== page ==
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Eminent Domain in Nevada

Nevada’s population grew by more than 14 percent over the last decade, recently surpassing 3 million residents. It was the sixth fastest-growing state in the nation, as retirees and families relocate here to enjoy lower taxes, reasonable housing prices, and sunny days year-round.

However, with all this growth comes more roads, highways, developments, and other major construction projects that can bump up against individual landowners’ property rights. This is where eminent domain laws come into play. If you or your business are facing pressure from the state of Nevada, a federal agency, or local government to sell property to make way for a significant project, you have rights. 

You don’t have to face the fight alone. The skilled team of administrative attorneys at Whitehead & Burnett has helped Nevada individuals and businesses challenge eminent domain and defend private land and water rights for decades.

What happens when the government wants my property?

The State of Nevada will negotiate and attempt to buy private property like any other potential buyer. The government will try to buy your property at the lowest possible price. 

If you do not agree to the sale, the state of Nevada or the local agency seeking the deal will likely begin eminent domain proceedings. Eminent domain is the legal process that allows the state of Nevada or a municipal government to force the sale of property when it believes that the property in question would serve a higher “public use,” as a new road, school, or park,  for example. This “public use” necessitates its sale, according to the state. An eminent domain lawsuit by a government agency will not impact your credit rating, nor will it allege you have done anything wrong.

Can I stop the government from taking my property through eminent domain?

The government is required to show a real public necessity or useful general-purpose to prevail in an eminent domain case. If condemning your residence for a new public school or road-widening project, for example, does not meet this legal threshold, the government can be stopped from taking your property.

What if the “public use” test is met, but doesn’t the government offer a fair price for my property?

Eminent domain proceedings address a fair market value of your property. The issue of “just compensation” will not stop the government from taking the property. Suppose you can show that someone would reasonably buy your property for more than the government is offering and a court-ordered appraisal justifies a higher value. In that case, the court will decide the issue of “just compensation” based on those considerations.

The skilled administrative law team of Whitehead & Burnett has helped countless clients to protect their rights as property owners in eminent domain cases. We know how to evaluate appraisers and appraisal reports. We will never be compromised by local politics or other conflicts of interest arising from representing government agencies. Most importantly, we will not hesitate to proceed to trial with our proven eminent domain trial strategies.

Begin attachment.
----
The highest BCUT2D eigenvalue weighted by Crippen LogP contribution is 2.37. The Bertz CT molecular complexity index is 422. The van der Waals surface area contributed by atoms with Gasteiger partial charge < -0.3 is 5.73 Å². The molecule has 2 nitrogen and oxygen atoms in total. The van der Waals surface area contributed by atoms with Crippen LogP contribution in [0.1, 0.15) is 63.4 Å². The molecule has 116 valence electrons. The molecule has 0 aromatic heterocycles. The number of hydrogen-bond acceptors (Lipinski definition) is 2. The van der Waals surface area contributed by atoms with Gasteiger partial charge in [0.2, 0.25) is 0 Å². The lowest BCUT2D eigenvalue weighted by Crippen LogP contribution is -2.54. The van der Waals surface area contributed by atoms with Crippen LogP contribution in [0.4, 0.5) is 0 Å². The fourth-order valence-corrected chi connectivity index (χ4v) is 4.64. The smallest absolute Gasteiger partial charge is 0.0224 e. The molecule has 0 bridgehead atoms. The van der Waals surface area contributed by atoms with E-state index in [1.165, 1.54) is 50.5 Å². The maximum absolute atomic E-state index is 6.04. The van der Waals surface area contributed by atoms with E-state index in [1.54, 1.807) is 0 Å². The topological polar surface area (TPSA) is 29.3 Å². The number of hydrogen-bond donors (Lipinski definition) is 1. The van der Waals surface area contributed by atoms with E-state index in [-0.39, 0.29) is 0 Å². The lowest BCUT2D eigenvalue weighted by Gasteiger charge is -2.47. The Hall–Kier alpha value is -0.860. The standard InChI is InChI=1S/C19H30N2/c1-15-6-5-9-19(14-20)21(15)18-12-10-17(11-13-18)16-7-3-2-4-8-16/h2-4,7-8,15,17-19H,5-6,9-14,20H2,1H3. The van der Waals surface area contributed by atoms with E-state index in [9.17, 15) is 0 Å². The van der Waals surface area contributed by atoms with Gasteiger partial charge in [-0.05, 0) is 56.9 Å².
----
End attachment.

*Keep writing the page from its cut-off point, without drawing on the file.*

PISTOL and Eminent Domain in Nevada

Not too long ago, Nevada voters twice approved an amendment to our state’s constitution known as PISTOL, the People’s Initiative to Stop the Taking of Our Land. It is based on the premise that the government should only take land that it needs and only for specific public purposes.

The amendment prohibits taking property from one private property owner to transfer it to another private entity, directly or indirectly. This is especially important in urban and suburban areas where most redevelopment agencies use public-private partnerships for large development projects.

Other provisions of the amendment create significant bargaining power for the landowner. For example, the government must now pay the highest market price for land rather than the most probable market price. Previously, the government could argue for lower “just compensation” based on the probability that the highest price would not be achieved under the facts and circumstances. 

The amendment also mandates that any property taken by eminent domain must automatically revert to the original property owner upon repayment of the actual purchase price. The government does not use the property within five years for the original purpose stated. 

Call Whitehead & Burnett Today

A member of our skilled administrative law team can provide you with a free evaluation of the merits of your case right over the telephone. At Whitehead & Burnett, our experienced attorneys have helped clients win the best possible outcome for their eminent domain cases in Las Vegas, Henderson, Clark County, and throughout the entire state of Nevada. Call us today at 702-267-6500 to learn more about how we can help you.

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